"Displace" - the best word to describe the current state of humankind and this planet earth. Displace is both negative and positive.

Anything relates to art and design, environments, cities and societies, world of cultures, places and people.

Compiled by Desmond Ong
fotojournalismus:

Istanbul, 1986.
[Credit : Ara Güler]

fotojournalismus:

Istanbul, 1986.

[Credit : Ara Güler]

1 year ago
162 notes
fotojournalismus:

People struggle through floodwaters in Jakarta’s central business district on January 17, 2013 in Jakarta, Indonesia. Thousands of Indonesians were displaced and the capital was covered in many key areas in over a meter of water after days of heavy rain.
[Credit : Ed Wray/Getty Images]

fotojournalismus:

People struggle through floodwaters in Jakarta’s central business district on January 17, 2013 in Jakarta, Indonesia. Thousands of Indonesians were displaced and the capital was covered in many key areas in over a meter of water after days of heavy rain.

[Credit : Ed Wray/Getty Images]

1 year ago
73 notes
Half of all the world's food - two billion tonnes worth - is thrown out | BBC
Loneliness is the human condition. Cultivate it. The way it tunnels into you allows your soul room to grow. Never expect to outgrow loneliness. Never hope to find people who will understand you, someone to fill that space. An intelligent, sensitive person is the exception, the very great exception. If you expect to find people who will understand you, you will grow murderous with disappointment. The best you’ll ever do is to understand yourself, know what it is that you want, and not let the cattle stand in your way.
Janet Fitch, White Oleander (via showslow)

(via booklover)

1 year ago
6,461 notes

vimeo:

Motoi Yamamoto - Saltscapes by The Avant/Garde Diaries

Artist Motoi Yamamoto travels to the salt flats of western Utah to discuss mortality, rebirth, and crafting art from the salt of the earth. 

1 year ago
35 notes
The presidential family demands organic food in their kitchen, yet behind closed doors, shake hands with the biotech industry. China’s top brass is fed by an exclusive, gated organic garden while the rest of the population consumes GM food, steroid contaminated meat and dairy laced with melamine. Even Monsanto’s own employee’s command non-genetically modified food in their canteen. Access to clean, organic and healthy food is not a given right anymore — it has become a political battleground with the average citizen suffering the loss.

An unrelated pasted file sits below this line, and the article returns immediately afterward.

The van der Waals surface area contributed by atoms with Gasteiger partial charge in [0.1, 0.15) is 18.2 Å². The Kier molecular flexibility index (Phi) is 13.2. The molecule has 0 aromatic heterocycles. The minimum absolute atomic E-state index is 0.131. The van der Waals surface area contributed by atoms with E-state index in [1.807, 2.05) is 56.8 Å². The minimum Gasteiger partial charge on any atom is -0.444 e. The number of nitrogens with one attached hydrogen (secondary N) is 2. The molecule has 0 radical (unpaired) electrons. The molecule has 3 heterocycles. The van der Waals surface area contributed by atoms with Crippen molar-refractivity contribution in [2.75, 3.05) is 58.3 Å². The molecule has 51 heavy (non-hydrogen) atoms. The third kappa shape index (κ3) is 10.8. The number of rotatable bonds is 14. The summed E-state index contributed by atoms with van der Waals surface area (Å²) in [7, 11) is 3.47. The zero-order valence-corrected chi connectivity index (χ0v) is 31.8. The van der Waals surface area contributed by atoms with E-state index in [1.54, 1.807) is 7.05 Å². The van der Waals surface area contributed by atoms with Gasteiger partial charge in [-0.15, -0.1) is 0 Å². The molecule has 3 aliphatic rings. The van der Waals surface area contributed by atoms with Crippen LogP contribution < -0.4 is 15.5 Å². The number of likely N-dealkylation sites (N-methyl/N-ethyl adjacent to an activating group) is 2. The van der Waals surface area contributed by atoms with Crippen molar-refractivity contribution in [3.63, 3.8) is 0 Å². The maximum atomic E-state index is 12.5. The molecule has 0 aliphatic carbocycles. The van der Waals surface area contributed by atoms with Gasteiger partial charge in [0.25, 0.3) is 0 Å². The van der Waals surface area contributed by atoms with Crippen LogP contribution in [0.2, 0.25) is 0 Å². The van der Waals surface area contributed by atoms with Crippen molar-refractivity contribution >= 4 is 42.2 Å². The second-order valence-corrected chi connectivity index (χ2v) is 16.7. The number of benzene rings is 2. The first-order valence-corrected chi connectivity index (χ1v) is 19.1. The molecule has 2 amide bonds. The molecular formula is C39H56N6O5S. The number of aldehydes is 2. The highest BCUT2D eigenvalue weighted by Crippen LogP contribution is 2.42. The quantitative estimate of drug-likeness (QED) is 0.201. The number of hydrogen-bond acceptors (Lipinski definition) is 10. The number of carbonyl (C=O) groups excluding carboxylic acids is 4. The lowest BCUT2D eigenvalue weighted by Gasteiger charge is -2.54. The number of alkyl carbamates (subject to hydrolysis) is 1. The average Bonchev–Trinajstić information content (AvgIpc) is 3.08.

bkda:

동내 한 바퀴

문래동(文來洞, mullaedong)

1 year ago
1 note

kateoplis:

Photos of the week

1 year ago
155 notes
Urban Planet: How Growing Cities Will Wreck the Environment Unless We Build Them Right

entrappedspaces:

image

Today urban areas — ranging from Times Square to a small  town in India — cover perhaps 3 to 5% of global land. But Seto and her co-authors calculate that between now and 2030, urban areas will expand by more than 463,000 sq. mi. (1.2 million sq. km). That’s equal to 20,000 U.S. football fields being paved over every day for the first few decades of this century. By then, a little less than 10% of the planet’s land cover could be urban. “There’s going to be a huge impact on biodiversity hotspots and on carbon emissions in those urban areas,” says Seto.

The bulk of that great urban expansion will be in Asia — where more than 75% of the increase in urban cover is projected to occur — and in Africa, where urban land cover will be 590% above the 2000 level of 16,000 sq. mi.

(via captainplanit)

1 year ago
12 notes
You lost all interest in this world. You were disappointed and discouraged, and lost interest in everything. So you abandoned your physical body. You went to a world apart and you’re living a different kind of life there. In a world that’s inside you.
1Q84, Haruki Murakami   (via mmariamula)

(via booklover)

1 year ago
21,706 notes

inthemess:

An artist (name?) at UNCED created giant fish sculptures out of plastic bottles to highlight the plastic debris problem.

via Huffpo

(via waltermason)

1 year ago
9,283 notes

ryanpanos:

The House in the Middle of the Street 

Homeowners Luo Baogen and his wife refused to allow the government to demolish their home in Wenling, Zhejiang province, China, claiming the relocation compensation offered would not be enough to cover the cost of rebuilding. So, adjacent neighboring homes were dismantled, and, bizarrely, the road was built around the intact home, leaving it as an island in a river of new asphalt.

1 year ago
51 notes